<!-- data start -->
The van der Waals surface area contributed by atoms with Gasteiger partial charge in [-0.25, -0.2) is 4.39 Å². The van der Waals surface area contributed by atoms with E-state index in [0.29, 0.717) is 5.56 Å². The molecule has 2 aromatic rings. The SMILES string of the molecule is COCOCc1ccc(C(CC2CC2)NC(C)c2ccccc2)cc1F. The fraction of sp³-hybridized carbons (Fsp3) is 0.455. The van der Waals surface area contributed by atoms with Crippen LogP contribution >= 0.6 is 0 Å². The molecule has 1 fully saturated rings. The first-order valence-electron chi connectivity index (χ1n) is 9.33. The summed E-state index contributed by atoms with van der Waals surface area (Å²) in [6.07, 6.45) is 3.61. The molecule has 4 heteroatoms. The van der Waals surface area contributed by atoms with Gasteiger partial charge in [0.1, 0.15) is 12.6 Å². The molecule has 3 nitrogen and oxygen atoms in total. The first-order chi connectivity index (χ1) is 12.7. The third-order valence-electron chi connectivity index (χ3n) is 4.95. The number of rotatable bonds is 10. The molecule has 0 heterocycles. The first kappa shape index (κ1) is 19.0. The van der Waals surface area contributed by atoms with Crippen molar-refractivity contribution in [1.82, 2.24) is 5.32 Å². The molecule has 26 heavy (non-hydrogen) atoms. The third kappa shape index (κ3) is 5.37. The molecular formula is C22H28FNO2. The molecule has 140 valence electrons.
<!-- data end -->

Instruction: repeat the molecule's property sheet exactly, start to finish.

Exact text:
The van der Waals surface area contributed by atoms with Gasteiger partial charge in [-0.25, -0.2) is 4.39 Å². The van der Waals surface area contributed by atoms with E-state index in [0.29, 0.717) is 5.56 Å². The molecule has 2 aromatic rings. The SMILES string of the molecule is COCOCc1ccc(C(CC2CC2)NC(C)c2ccccc2)cc1F. The fraction of sp³-hybridized carbons (Fsp3) is 0.455. The van der Waals surface area contributed by atoms with Crippen LogP contribution >= 0.6 is 0 Å². The molecule has 1 fully saturated rings. The first-order valence-electron chi connectivity index (χ1n) is 9.33. The summed E-state index contributed by atoms with van der Waals surface area (Å²) in [6.07, 6.45) is 3.61. The molecule has 4 heteroatoms. The van der Waals surface area contributed by atoms with Gasteiger partial charge in [0.1, 0.15) is 12.6 Å². The molecule has 3 nitrogen and oxygen atoms in total. The first-order chi connectivity index (χ1) is 12.7. The third-order valence-electron chi connectivity index (χ3n) is 4.95. The number of rotatable bonds is 10. The molecule has 0 heterocycles. The first kappa shape index (κ1) is 19.0. The van der Waals surface area contributed by atoms with Crippen molar-refractivity contribution in [1.82, 2.24) is 5.32 Å². The molecule has 26 heavy (non-hydrogen) atoms. The third kappa shape index (κ3) is 5.37. The molecular formula is C22H28FNO2. The molecule has 140 valence electrons.